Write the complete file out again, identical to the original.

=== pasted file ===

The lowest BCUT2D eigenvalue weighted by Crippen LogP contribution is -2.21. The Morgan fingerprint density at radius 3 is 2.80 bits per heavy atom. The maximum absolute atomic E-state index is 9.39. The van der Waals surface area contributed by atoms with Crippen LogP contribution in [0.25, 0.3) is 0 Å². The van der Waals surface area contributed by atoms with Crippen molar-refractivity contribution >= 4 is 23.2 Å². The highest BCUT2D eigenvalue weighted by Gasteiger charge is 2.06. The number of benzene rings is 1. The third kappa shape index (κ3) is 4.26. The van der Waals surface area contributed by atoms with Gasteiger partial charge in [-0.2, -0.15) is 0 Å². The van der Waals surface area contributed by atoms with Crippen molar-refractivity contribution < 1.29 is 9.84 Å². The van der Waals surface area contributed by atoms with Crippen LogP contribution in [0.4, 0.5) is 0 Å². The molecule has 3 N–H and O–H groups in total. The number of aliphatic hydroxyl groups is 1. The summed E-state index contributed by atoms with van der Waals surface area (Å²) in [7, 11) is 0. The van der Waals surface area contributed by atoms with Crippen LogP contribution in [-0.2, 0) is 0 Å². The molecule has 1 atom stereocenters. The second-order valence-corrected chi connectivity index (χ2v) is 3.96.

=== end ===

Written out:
The lowest BCUT2D eigenvalue weighted by Crippen LogP contribution is -2.21. The Morgan fingerprint density at radius 3 is 2.80 bits per heavy atom. The maximum absolute atomic E-state index is 9.39. The van der Waals surface area contributed by atoms with Crippen LogP contribution in [0.25, 0.3) is 0 Å². The van der Waals surface area contributed by atoms with Crippen molar-refractivity contribution >= 4 is 23.2 Å². The highest BCUT2D eigenvalue weighted by Gasteiger charge is 2.06. The number of benzene rings is 1. The third kappa shape index (κ3) is 4.26. The van der Waals surface area contributed by atoms with Gasteiger partial charge in [-0.2, -0.15) is 0 Å². The van der Waals surface area contributed by atoms with Crippen molar-refractivity contribution < 1.29 is 9.84 Å². The van der Waals surface area contributed by atoms with Crippen LogP contribution in [0.4, 0.5) is 0 Å². The molecule has 3 N–H and O–H groups in total. The number of aliphatic hydroxyl groups is 1. The summed E-state index contributed by atoms with van der Waals surface area (Å²) in [7, 11) is 0. The van der Waals surface area contributed by atoms with Crippen LogP contribution in [-0.2, 0) is 0 Å². The molecule has 1 atom stereocenters. The second-order valence-corrected chi connectivity index (χ2v) is 3.96.